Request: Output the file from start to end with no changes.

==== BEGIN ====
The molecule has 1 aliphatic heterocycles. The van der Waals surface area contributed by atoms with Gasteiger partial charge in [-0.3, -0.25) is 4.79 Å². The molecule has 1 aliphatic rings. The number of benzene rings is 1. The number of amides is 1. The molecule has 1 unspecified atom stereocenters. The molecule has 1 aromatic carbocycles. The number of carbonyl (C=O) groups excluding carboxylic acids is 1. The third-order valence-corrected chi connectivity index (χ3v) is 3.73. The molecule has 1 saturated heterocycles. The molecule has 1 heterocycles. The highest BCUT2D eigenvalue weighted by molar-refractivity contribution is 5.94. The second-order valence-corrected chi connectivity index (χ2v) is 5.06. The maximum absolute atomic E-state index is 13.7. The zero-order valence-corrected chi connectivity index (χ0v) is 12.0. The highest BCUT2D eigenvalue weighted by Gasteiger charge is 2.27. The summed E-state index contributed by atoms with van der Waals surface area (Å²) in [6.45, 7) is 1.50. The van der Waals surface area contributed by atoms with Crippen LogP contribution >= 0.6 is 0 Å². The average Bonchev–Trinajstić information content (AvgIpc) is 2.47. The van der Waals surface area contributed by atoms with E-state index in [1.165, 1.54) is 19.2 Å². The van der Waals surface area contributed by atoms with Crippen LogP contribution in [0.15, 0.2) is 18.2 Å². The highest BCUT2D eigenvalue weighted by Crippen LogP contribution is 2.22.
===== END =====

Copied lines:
The molecule has 1 aliphatic heterocycles. The van der Waals surface area contributed by atoms with Gasteiger partial charge in [-0.3, -0.25) is 4.79 Å². The molecule has 1 aliphatic rings. The number of benzene rings is 1. The number of amides is 1. The molecule has 1 unspecified atom stereocenters. The molecule has 1 aromatic carbocycles. The number of carbonyl (C=O) groups excluding carboxylic acids is 1. The third-order valence-corrected chi connectivity index (χ3v) is 3.73. The molecule has 1 saturated heterocycles. The molecule has 1 heterocycles. The highest BCUT2D eigenvalue weighted by molar-refractivity contribution is 5.94. The second-order valence-corrected chi connectivity index (χ2v) is 5.06. The maximum absolute atomic E-state index is 13.7. The zero-order valence-corrected chi connectivity index (χ0v) is 12.0. The highest BCUT2D eigenvalue weighted by Gasteiger charge is 2.27. The summed E-state index contributed by atoms with van der Waals surface area (Å²) in [6.45, 7) is 1.50. The van der Waals surface area contributed by atoms with Crippen LogP contribution >= 0.6 is 0 Å². The average Bonchev–Trinajstić information content (AvgIpc) is 2.47. The van der Waals surface area contributed by atoms with E-state index in [1.165, 1.54) is 19.2 Å². The van der Waals surface area contributed by atoms with Crippen LogP contribution in [0.15, 0.2) is 18.2 Å². The highest BCUT2D eigenvalue weighted by Crippen LogP contribution is 2.22.